Originally published in the November, 1995 issue of American Rifleman.
In every performance category, the .50 BMG easily outclasses any conventional rifle cartridge. With 12,000 to 14,000 ft.-lbs. of muzzle energy, the .50 BMG is more than twice as powerful as the .458 Win. Mag. and some 1 1⁄2 times as powerful as the .460 Wby. Mag.
Such power would allow a hunter to harvest any game animal on earth; and indeed, .50 cal. rifles have been used for hunting, primarily for extreme long-range shots. Lynn McMurdo, veteran hunter, .50 cal. shooter and custom bulletmaker, has taken game at more than a mile.
However, the scarcity of .50 cal. hunting bullets (McMurdo and Hornady are virtually the only sources) and legal restrictions in some areas limit the .50’s hunting use.
For most serious shooters, however, the appeal of the .50 BMG lies in its unsurpassed potential as an ultra long-range target cartridge. And what makes the .50 BMG so suitable can be summed up in two words: ballistic coefficient. Ballistic coefficient (BC) is a numerical representation of the aerodynamic efficiency of a projectile. For a given projectile velocity, the higher the ballistic coefficient, the less it will drop or be deflected by the wind. So what’s this got to do with .50 cal. shooting?
Well, according to the laws of physics, the larger the bullet diameter, the larger the potential BC. And indeed, the current crop of .50 cal. bullets has considerably higher BCs—some as high as 1.2—than any smaller-diameter bullets currently available.
Okay—but what difference does this make in real terms?
The accompanying table shows the long-range drop and wind deflection differences between a 220-gr. .30 cal. match bullet with a BC of .65 and an 800-gr. .50 cal. bullet with a BC of 1.0. The ballistic properties of high-BC bullets clearly make accurate estimations of drop and wind deflection—so important in long-range shooting—less critical.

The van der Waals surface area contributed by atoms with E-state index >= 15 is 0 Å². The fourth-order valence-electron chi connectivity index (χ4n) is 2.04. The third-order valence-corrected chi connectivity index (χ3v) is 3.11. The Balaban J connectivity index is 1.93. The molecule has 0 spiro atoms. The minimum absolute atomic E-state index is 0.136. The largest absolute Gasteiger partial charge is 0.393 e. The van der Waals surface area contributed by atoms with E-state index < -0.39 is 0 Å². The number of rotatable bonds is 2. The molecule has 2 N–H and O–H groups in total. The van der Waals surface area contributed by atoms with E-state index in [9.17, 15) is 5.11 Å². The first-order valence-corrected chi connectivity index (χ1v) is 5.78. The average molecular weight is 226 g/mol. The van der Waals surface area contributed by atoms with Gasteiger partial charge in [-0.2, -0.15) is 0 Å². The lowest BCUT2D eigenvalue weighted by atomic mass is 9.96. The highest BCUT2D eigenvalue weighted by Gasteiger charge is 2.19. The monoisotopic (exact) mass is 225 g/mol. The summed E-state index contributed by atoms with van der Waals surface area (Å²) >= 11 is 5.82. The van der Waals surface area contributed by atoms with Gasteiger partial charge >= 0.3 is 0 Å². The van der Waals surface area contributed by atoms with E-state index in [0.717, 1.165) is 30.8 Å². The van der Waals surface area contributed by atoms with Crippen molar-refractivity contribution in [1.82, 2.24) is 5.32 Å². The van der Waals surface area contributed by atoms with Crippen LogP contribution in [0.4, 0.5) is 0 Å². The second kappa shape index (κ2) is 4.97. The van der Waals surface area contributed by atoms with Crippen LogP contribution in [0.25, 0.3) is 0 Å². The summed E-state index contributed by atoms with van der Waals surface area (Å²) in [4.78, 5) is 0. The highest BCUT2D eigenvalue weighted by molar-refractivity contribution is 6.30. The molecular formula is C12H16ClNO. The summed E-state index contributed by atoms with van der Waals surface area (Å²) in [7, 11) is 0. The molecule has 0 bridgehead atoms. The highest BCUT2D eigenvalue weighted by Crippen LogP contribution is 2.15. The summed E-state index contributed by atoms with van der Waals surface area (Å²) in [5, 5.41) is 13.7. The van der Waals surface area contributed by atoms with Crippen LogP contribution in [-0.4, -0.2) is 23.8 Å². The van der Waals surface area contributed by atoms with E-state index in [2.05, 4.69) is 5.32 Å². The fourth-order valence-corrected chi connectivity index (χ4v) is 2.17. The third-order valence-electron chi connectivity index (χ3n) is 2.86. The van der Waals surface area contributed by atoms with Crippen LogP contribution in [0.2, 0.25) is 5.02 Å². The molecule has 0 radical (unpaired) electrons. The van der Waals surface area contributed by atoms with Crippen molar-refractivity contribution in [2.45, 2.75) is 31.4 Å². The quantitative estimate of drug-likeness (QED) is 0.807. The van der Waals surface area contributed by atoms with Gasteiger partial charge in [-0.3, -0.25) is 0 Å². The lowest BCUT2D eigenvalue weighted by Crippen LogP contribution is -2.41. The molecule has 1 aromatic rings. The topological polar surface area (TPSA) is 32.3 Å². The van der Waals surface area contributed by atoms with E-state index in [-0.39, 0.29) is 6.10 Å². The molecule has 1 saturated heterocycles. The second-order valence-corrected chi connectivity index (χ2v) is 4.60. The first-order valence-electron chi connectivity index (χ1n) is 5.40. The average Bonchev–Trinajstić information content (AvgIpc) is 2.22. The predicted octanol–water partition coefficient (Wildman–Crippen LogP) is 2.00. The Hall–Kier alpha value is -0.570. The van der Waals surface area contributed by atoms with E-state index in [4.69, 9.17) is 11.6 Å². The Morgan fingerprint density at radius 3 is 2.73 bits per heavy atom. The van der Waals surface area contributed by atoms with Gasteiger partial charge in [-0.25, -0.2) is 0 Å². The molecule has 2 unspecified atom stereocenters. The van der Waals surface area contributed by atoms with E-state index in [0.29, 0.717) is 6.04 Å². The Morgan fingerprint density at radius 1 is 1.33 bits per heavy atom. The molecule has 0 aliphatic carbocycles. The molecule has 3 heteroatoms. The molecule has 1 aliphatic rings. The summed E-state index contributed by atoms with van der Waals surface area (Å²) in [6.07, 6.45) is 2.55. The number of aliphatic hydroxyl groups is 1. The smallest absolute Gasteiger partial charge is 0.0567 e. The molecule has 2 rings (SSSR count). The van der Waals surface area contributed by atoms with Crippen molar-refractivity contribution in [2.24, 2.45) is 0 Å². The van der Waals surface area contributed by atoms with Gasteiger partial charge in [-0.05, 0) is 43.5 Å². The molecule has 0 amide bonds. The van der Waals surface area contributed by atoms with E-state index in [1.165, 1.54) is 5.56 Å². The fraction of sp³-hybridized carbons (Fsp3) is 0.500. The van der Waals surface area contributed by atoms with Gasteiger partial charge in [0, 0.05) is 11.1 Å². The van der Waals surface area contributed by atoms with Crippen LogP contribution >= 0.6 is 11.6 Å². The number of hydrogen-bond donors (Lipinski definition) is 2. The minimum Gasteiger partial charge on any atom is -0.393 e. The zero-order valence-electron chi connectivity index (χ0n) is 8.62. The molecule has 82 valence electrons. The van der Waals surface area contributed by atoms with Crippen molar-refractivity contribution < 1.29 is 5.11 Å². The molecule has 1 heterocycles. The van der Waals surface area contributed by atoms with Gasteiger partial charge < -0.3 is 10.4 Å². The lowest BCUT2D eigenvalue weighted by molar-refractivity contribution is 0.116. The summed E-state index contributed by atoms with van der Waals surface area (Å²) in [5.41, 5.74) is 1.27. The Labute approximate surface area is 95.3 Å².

Of course, the theoretical benefits of high BC values can be realized only if the projectile launching system—action, barrel, sights and cartridge components—are at a high level of development. Only in recent years have all the necessary elements reached such a level.
Early .50 cal. rifles were conversions of old antitank rifles or custom-made rifles built from scratch. Currently, however, there are about 20 different .50 cal. rifles available from about a dozen or so commercial manufacturers.
The majority are bolt-actions. Some are of a “conventional” design, simply resembling an enlarged two- or three-lug sporting rifle action. The Harris/McMillan M87 and M87R rifles, for example, both feature a cylindrical 2" diameter receiver and a full-diameter bolt with two forward lugs. A very similar action design is utilized on the two excellent rifles produced by McMillan Brothers (McBros) Rifle Co. (not the same as Harris/McMillan).
Many of Ron Freshour’s .50s, as well as the Rib Mountain Arms Model 92, also have a “conventional” look. American Arms and Ordnance markets a “conventional” action of about 2" diameter. The contact faces of the full-diameter bolt’s two forward lugs are angled at 45° rather than perpendicular to the bolt body, which is claimed to give greater action strength.
A number of bolt-action .50s are of shell-holder design. These use a recessed, flanged bolt face to retain the cartridge case by its extractor groove. Loading is accomplished by removing the bolt, inserting the cartridge head into the recessed bolt face, and reinserting the bolt and cartridge into the receiver. Unloading requires the same process.